Saving sea turtles from extinction
Turtles have existed for millions of years and were here long before humans.But there is a great chance for them to become extinct as a result of our actions and our lack of care, warn the international marine scientists.
Turtle populations in the West Indian Ocean, Northeast Indian Ocean, North Pacific Ocean, East Atlantic Ocean and the East Pacific Ocean are among the least likely to recover from the impacts of climate change, according to “Resilience of marine turtle regional management units to climate change” study published in Global Change Biology.
Together with sea turtle specialists from around the world, the CoECRS researchers identified that nesting ground vulnerability and non-climate threats, including coastal development and fishery bycatch, as the greatest influences on resilience of marine turtles to climate change.
The researchers also pinpointed the world’s 13 turtle regional management units – large scale conservation areas – that are the least resilient to climate change. These are distributed across three major ocean basins and are important breeding grounds for six of the world’s seven species of sea turtle – flatbacks, loggerheads, green turtles, leatherbacks, hawksbills, olive ridleys and Kemp’s ridleys.
“To give marine turtles a better chance of coping with climate change, we have to protect their nesting sites and to address threats such as bycatch and coastal development,” says Dr. Mariana Fuentes from the ARC Centre of Excellence for Coral Reef Studies (CoECRS) and James Cook University.
“We have seen sea turtle populations decline dramatically in recent decades, and it is likely to get worse due to climate change, as they’re particularly vulnerable to it.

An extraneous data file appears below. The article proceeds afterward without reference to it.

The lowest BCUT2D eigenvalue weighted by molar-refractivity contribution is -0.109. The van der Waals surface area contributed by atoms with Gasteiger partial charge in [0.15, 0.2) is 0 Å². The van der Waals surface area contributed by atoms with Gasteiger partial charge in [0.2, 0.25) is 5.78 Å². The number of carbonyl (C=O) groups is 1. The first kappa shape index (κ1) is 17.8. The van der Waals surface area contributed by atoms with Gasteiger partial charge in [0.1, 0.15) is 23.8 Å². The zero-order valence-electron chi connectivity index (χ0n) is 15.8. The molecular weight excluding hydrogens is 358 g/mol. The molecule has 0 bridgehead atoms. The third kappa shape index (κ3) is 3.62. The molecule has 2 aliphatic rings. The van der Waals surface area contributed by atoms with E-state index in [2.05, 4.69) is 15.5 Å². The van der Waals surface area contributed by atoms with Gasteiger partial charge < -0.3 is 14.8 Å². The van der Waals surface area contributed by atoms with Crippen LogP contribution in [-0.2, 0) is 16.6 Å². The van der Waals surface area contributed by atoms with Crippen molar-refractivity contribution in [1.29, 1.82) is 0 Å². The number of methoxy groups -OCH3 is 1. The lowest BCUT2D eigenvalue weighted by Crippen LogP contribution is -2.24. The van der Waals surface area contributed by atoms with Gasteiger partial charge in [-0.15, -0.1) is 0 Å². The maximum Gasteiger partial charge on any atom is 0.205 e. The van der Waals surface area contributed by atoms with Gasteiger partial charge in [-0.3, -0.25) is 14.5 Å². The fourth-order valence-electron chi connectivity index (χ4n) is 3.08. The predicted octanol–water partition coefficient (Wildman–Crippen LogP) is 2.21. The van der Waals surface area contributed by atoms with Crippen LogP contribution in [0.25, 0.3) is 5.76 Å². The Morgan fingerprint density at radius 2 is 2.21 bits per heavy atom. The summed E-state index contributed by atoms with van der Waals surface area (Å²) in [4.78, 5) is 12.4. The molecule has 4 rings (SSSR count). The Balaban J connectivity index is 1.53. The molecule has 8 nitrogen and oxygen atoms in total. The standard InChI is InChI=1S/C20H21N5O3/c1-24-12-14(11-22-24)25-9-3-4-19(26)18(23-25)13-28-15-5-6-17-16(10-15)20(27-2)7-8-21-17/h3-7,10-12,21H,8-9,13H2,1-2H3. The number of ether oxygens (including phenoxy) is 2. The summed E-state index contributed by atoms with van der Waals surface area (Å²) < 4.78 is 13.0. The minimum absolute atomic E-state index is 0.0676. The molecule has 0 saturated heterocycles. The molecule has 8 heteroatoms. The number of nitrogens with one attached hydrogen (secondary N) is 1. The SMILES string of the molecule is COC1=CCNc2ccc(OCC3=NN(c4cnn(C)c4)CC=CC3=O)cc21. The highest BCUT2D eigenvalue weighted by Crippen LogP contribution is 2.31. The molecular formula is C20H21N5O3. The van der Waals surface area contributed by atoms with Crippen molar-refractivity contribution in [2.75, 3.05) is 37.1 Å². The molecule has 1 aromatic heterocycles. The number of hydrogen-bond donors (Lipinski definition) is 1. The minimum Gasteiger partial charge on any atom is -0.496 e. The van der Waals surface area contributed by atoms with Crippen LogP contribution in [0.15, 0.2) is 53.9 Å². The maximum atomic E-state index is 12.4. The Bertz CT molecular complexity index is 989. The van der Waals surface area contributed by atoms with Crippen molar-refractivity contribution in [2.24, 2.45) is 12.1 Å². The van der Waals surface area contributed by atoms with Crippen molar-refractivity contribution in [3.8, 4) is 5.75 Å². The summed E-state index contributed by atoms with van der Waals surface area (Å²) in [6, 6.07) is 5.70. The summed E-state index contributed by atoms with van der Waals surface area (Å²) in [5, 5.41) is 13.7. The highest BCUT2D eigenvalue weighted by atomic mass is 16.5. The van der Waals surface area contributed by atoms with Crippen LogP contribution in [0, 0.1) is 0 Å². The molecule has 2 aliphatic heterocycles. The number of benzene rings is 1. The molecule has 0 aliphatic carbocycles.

“Climate change can affect their nesting beaches through sea level rise, stronger cyclones and storms; high temperatures can cause their eggs to die before they hatch, or produce an unnatural sex ratio and adversely affect their food sources.
“At present there are three ways we can tackle climate-related threats,” Dr Fuentes says. “We can reduce global greenhouse emissions, actively manage for direct impacts from climate change by manipulating the nesting thermal environment with shade, for example, and build the turtles’ resilience, that is, their ability to recover from the negative impacts.
“Also, we don’t know the risks of implementing actions, such as relocating, manipulating or managing turtle populations, or how effective these strategies are,” she says. “So until we understand more about the risks and effects of active strategies, we should focus on increasing the turtles’ resilience.
“This means that we must better understand what factors influence their ability to recover from the negative effects of climate change.” More on sciencealert | ARC Centre of Excellence for Coral Reef Studies. See also: http://onlinelibrary.wiley.com/doi/10.1111/gcb.12138/abstract